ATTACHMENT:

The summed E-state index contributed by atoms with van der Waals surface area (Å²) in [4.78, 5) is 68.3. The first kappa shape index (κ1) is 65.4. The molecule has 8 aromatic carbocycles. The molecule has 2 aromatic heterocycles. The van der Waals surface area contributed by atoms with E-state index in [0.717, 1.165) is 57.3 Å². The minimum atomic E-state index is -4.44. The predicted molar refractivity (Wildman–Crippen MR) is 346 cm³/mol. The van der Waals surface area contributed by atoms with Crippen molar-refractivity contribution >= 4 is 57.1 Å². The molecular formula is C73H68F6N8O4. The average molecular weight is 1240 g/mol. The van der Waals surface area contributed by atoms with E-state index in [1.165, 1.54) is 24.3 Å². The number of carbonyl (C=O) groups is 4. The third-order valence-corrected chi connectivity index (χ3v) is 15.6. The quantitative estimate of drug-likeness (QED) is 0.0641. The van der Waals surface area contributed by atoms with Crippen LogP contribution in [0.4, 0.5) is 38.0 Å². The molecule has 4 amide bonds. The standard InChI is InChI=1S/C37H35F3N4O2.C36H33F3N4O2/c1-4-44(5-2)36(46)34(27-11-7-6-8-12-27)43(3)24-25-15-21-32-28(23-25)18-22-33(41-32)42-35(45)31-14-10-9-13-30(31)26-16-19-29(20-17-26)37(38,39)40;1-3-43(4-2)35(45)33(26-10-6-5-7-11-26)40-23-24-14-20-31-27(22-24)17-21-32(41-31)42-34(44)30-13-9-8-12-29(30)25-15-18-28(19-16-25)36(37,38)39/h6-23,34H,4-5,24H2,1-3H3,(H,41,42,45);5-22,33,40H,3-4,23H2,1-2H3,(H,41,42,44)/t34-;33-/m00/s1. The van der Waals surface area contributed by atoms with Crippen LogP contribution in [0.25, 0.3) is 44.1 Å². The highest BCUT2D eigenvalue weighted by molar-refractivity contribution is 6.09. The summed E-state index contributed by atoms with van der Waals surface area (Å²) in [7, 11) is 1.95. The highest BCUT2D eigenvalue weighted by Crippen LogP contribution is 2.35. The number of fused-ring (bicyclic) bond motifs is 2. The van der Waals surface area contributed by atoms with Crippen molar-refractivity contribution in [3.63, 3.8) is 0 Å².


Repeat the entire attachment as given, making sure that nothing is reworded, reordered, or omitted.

The summed E-state index contributed by atoms with van der Waals surface area (Å²) in [4.78, 5) is 68.3. The first kappa shape index (κ1) is 65.4. The molecule has 8 aromatic carbocycles. The molecule has 2 aromatic heterocycles. The van der Waals surface area contributed by atoms with E-state index in [0.717, 1.165) is 57.3 Å². The minimum atomic E-state index is -4.44. The predicted molar refractivity (Wildman–Crippen MR) is 346 cm³/mol. The van der Waals surface area contributed by atoms with Crippen molar-refractivity contribution >= 4 is 57.1 Å². The molecular formula is C73H68F6N8O4. The average molecular weight is 1240 g/mol. The van der Waals surface area contributed by atoms with E-state index in [1.165, 1.54) is 24.3 Å². The number of carbonyl (C=O) groups is 4. The third-order valence-corrected chi connectivity index (χ3v) is 15.6. The quantitative estimate of drug-likeness (QED) is 0.0641. The van der Waals surface area contributed by atoms with Crippen LogP contribution in [0.4, 0.5) is 38.0 Å². The molecule has 4 amide bonds. The standard InChI is InChI=1S/C37H35F3N4O2.C36H33F3N4O2/c1-4-44(5-2)36(46)34(27-11-7-6-8-12-27)43(3)24-25-15-21-32-28(23-25)18-22-33(41-32)42-35(45)31-14-10-9-13-30(31)26-16-19-29(20-17-26)37(38,39)40;1-3-43(4-2)35(45)33(26-10-6-5-7-11-26)40-23-24-14-20-31-27(22-24)17-21-32(41-31)42-34(44)30-13-9-8-12-29(30)25-15-18-28(19-16-25)36(37,38)39/h6-23,34H,4-5,24H2,1-3H3,(H,41,42,45);5-22,33,40H,3-4,23H2,1-2H3,(H,41,42,44)/t34-;33-/m00/s1. The van der Waals surface area contributed by atoms with Crippen LogP contribution in [0.25, 0.3) is 44.1 Å². The highest BCUT2D eigenvalue weighted by molar-refractivity contribution is 6.09. The summed E-state index contributed by atoms with van der Waals surface area (Å²) in [7, 11) is 1.95. The highest BCUT2D eigenvalue weighted by Crippen LogP contribution is 2.35. The number of fused-ring (bicyclic) bond motifs is 2. The van der Waals surface area contributed by atoms with Crippen molar-refractivity contribution in [3.63, 3.8) is 0 Å².